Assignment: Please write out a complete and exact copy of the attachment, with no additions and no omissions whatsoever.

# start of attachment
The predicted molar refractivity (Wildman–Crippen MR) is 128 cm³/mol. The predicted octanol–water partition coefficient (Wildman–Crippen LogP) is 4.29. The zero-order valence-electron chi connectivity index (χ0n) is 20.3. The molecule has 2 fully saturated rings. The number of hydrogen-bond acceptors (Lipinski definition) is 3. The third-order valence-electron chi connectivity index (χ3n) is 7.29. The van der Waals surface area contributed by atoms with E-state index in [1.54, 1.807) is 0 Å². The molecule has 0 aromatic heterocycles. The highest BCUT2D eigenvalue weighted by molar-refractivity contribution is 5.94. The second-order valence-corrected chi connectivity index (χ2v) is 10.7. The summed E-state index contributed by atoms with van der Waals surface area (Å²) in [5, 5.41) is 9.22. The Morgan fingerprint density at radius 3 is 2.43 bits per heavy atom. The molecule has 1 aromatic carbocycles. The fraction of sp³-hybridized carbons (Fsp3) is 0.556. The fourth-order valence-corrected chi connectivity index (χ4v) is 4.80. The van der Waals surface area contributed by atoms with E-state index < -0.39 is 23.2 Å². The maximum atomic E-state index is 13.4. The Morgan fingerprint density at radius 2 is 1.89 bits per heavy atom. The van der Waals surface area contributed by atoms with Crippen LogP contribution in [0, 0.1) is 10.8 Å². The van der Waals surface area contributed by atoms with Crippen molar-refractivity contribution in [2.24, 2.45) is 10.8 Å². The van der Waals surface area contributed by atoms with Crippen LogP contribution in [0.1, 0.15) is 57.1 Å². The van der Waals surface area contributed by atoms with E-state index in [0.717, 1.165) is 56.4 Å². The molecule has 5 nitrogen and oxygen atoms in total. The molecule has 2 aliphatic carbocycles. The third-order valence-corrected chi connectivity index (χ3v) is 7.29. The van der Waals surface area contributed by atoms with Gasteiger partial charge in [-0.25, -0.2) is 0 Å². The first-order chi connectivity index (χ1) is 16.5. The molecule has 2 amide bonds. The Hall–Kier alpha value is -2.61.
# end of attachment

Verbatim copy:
The predicted molar refractivity (Wildman–Crippen MR) is 128 cm³/mol. The predicted octanol–water partition coefficient (Wildman–Crippen LogP) is 4.29. The zero-order valence-electron chi connectivity index (χ0n) is 20.3. The molecule has 2 fully saturated rings. The number of hydrogen-bond acceptors (Lipinski definition) is 3. The third-order valence-electron chi connectivity index (χ3n) is 7.29. The van der Waals surface area contributed by atoms with E-state index in [1.54, 1.807) is 0 Å². The molecule has 0 aromatic heterocycles. The highest BCUT2D eigenvalue weighted by molar-refractivity contribution is 5.94. The second-order valence-corrected chi connectivity index (χ2v) is 10.7. The summed E-state index contributed by atoms with van der Waals surface area (Å²) in [5, 5.41) is 9.22. The Morgan fingerprint density at radius 3 is 2.43 bits per heavy atom. The molecule has 1 aromatic carbocycles. The fraction of sp³-hybridized carbons (Fsp3) is 0.556. The fourth-order valence-corrected chi connectivity index (χ4v) is 4.80. The van der Waals surface area contributed by atoms with E-state index < -0.39 is 23.2 Å². The maximum atomic E-state index is 13.4. The Morgan fingerprint density at radius 2 is 1.89 bits per heavy atom. The van der Waals surface area contributed by atoms with Crippen LogP contribution in [0, 0.1) is 10.8 Å². The van der Waals surface area contributed by atoms with Crippen molar-refractivity contribution in [2.24, 2.45) is 10.8 Å². The van der Waals surface area contributed by atoms with Crippen LogP contribution in [0.1, 0.15) is 57.1 Å². The van der Waals surface area contributed by atoms with E-state index in [0.717, 1.165) is 56.4 Å². The molecule has 5 nitrogen and oxygen atoms in total. The molecule has 2 aliphatic carbocycles. The third-order valence-corrected chi connectivity index (χ3v) is 7.29. The van der Waals surface area contributed by atoms with Gasteiger partial charge in [-0.25, -0.2) is 0 Å². The first-order chi connectivity index (χ1) is 16.5. The molecule has 2 amide bonds. The Hall–Kier alpha value is -2.61.